Hawk's Nest: 10 reasons why we love the Masters

By John HawkinsMarch 31, 2014, 2:45 pm

All this talk about fitness on the PGA Tour – I’m not sure if I’m buying, selling or stuffing another donut down my neck. Steven Bowditch is the latest winner who appears to live just a short iron away from a pastry shop. Along with Kevin Stadler and Patrick Reed, that makes three chunky champs on the so-called flatbelly circuit in the last two months.

Meanwhile, the Dude in the Red Shirt, a workout junkie, has a bulging disk in his back and is questionable for the Masters. It reminds me of when I was a kid growing up in Baltimore, the one year ultra-buff Reggie Jackson sort of played for the Orioles. Jackson was constantly missing games with a pulled hamstring, while Boog Powell, all two tons of him, was out there every day at first base.

So please, don’t tell Bowditch that I think he needs to try a gluten-free diet. He might be a tad heavy, but he also looks strong enough to throw me a couple hundred yards into a rock-filled creek. Besides, if Bowditch can add another 10 pounds, who knows? He might win again.

THE BEST SPORTING event on earth. A tall claim, for sure, but I’ve covered Super Bowls, a World Series, several Final Fours and a few Wimbledons, and from this seat in the press box, nothing compares to the Masters. More than the ultimate golf tournament, it deprioritizes commercial sensibilities to showcase competitive drama and pressure performance with hardly an ounce of compromise.

These days, no other fixture on the athletic landscape can even think about making that statement with a straight face.

Beyond its righteousness, the Masters consistently delivers a product that piques the highest levels of public interest. Among serious golf fans, it is by far and away the king of Monday morning water-cooler buzz. It annually draws a much larger viewing audience than the other three major championships, reeling in perhaps two or three million people who won’t watch 15 minutes of golf the rest of the year.

This enormous mainstream reach is one reason Augusta National rarely deviates from its formula for success – but certainly not the only factor that contributes to the tournament’s popularity. Here are my 10 best explanations as to why the tournament is so beloved, why it has long been an American treasure and will continue to be for decades to come.

10. The club runs the event. Officials from each of the game’s governing bodies serve the Masters in various capacities, but the fellas in green jackets make all the decisions. Tournament policy, competitive parameters, the price of an egg-salad sandwich – no element of the operation is overseen by a non-member. When a bunch of millionaires set aside their egos and pool their minds for a common cause, good things are likely to happen.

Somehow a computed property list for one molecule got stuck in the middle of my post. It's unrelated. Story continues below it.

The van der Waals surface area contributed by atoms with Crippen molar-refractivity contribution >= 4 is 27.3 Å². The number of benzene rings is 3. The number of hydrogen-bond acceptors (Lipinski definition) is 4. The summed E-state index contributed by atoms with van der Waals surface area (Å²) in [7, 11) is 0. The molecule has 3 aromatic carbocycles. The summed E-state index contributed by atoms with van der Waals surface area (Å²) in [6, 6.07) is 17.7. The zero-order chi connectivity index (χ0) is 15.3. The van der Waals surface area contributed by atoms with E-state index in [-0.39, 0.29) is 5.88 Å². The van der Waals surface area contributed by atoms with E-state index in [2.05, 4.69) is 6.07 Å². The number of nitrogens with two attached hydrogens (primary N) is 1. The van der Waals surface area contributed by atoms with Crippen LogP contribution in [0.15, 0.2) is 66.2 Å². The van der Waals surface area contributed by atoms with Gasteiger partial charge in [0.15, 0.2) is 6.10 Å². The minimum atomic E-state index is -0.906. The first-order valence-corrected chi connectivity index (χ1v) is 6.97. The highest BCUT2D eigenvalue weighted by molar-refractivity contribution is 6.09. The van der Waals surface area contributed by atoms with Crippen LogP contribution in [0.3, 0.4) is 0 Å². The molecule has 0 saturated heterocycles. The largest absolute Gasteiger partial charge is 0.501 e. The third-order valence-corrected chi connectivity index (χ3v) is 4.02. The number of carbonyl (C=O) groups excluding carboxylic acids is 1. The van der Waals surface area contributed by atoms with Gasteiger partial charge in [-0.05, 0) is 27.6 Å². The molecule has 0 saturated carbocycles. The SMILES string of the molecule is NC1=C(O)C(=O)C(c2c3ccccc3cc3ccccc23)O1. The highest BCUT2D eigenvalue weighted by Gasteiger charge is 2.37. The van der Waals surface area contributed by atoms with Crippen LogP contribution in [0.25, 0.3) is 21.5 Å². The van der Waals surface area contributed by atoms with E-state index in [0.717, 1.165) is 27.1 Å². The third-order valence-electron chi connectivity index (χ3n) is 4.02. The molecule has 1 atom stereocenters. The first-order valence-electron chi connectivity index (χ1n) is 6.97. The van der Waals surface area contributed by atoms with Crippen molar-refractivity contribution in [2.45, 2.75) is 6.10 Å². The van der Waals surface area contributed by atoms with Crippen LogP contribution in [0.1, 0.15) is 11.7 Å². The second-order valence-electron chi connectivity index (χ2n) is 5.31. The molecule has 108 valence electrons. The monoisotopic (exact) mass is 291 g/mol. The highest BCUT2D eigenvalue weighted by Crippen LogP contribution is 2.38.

9. Timing is (almost) everything. No question, the second-week-in-April slot is oceanfront real estate when it comes to hosting a big golf tournament. Not only does it symbolize the birth of spring for much of the U.S., about eight months have passed since the previous major. Like children right before Christmas, everyone’s champing at the bit.

Another point worth nothing: almost every Tour event ends early Sunday evening, but the Masters optimizes that window as opposed to, say, the NCAA men’s basketball final, which doesn’t begin until after 9 p.m. in the east. Baseball’s postseason games also go until midnight, and let’s face it, you lose a significant portion of your audience when you run that deep into darkness.

8. A tradition unlike … Probably more of an on-site factor than one that affects viewership, the Masters has always enjoyed playing up its rich history. Tuesday night’s Champions Dinner, Wednesday’s Par-3 Contest, Thursday morning’s ceremonial tee shots by the honorary starters – all play a significant role in the tournament’s unmistakable identity. A marketing expert could pontificate for hours on the value of such branding.

7. Location, location, location. It’s the only men’s major played on the same course every year, leading to a familiarity factor (among contestants, patrons and viewers) that cannot be overstated. Only in tennis and auto/horse racing do the biggest events remain stationary. In those sports, the actual competitive ground doesn’t stage the product to the same effect as Augusta National.

6. Mystique + Beauty = Appeal. Nobody does “less is more” better than the green-jackets. You only get to see the place for one week each year, and because it’s so aesthetically stunning, it assumes a heaven-on-earth type of quality. That same mentality transfers nicely to the operation of the Masters. Decisions are made in secrecy, details can be scarce, and very rarely do members feel obliged to explain the club’s rationale on such matters. The less we all know, the sexier it can actually appear.

5. Strong bladder required. With virtually no commercial interruptions from 5 p.m. on, the Masters stands alone in its commitment to Joe Sixpack. The viewer at home is made to feel every bit as important as the spectators on the course. Moreover, the televisual presentation is controlled by the club to the point where the Masters looks and sounds like no other golf tournament. It really is all about the golf. Easier said than done, so to speak.

4. Mashed potatoes? Fat chance, bro. Long regarded as the toughest ticket in sports, the Masters is played in a controlled but enthusiastic environment where the patrons know how behave. It’s not quite yahoo-free, but it’s pretty damn close, as the club has remained both obsessive and extremely protective about its method of ticket distribution over the years.

Loudest roar I’ve ever heard on a golf course? Final round in 1998, when Jack Nicklaus, who was only 58 years old at the time, had gotten three or four holes into a ridiculous front-nine charge. It’s not quite the tea-and-crumpets crowd you might think. These folks love their little white ball.

3. The second nine. A better collection of golf holes simply does not exist, but on Sunday afternoon, that brilliant layout becomes a cathedral of magic. Stuff happens. Higher powers intervene. Echoes reverberate through the Georgia pines, and champions emerge amid a fresh batch of memories. The 12th hole might be the best par 3 ever built; it is immediately followed by the best par 5 on the planet.